If you or a loved one has ever received medical care, you know just how important nurses are. As the nursing industry seeks to fill a projected nursing shortage in the U.S., The DAISY™ Foundation celebrates the profession by lifting nurses up.
DAISY originated in 1999 in memory of the extraordinary nursing care provided to J. Patrick Barnes during his eight-week hospitalization for idiopathic thrombocytopenic purpura (ITP). Today, DAISY partners with more than 5,000 healthcare facilities and schools of nursing in all 50 states and in 32 countries. Over 170,000 nurses have been honored with The DAISY Award and its impact is well-documented.
“Meaningful recognition is powerful,” observes Deb Zimmerman, CEO of The DAISY Foundation. “Researchers have demonstrated that recognition can buffer the negative effects of burnout, and, unlike compensation and traditional incentive-based programs, recognition provides intrinsic value to an individual, fosters a cycle of engagement and reinforces desired behaviors.”
The most important tool a clinician can have
As a nurse practitioner, Deb knows nurses want to make a difference. “Nursing is the best profession on earth,” she shares. “There are so many opportunities to impact the lives of others.”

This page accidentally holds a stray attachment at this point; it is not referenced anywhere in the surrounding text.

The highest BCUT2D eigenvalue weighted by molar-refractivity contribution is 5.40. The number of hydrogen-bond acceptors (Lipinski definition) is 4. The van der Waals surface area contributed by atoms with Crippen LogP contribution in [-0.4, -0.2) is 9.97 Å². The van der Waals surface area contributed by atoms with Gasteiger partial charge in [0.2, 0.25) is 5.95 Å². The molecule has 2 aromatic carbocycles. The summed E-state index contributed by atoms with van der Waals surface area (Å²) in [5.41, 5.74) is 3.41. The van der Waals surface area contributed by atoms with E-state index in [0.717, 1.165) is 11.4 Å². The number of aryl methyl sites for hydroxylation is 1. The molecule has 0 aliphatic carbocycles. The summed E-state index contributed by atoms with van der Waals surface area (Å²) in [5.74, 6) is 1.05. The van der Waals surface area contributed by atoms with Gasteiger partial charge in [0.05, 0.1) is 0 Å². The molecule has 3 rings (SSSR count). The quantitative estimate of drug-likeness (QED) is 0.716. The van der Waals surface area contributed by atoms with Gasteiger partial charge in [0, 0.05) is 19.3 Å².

One way she honors new nurses personally is by mirroring what her mom, also a nurse, did for Deb: gifting a 3M™ Littmann® Stethoscope. Today, Deb marvels at the two 3M™ Littmann® Stethoscopes in her desk. She received one from her mom when Deb started her career as an army nurse, and she gifted the other to herself after she became a nurse practitioner in 1986.
“I keep it as a symbol of what’s important, of how many hearts and lungs I’ve checked. It’s truly the most important tool a clinician can have,” Deb says.
Paying it forward
Deb volunteered during COVID19 and was working with a community health worker who had to unexpectedly press pause on pursuing her nursing degree. As her colleague’s 40th birthday approached, Deb knew exactly what to do.
“I gave her a 3M™ Littmann® Stethoscope with lavender tubing. It was a symbol of my faith in her. I know she’ll make a great nurse.”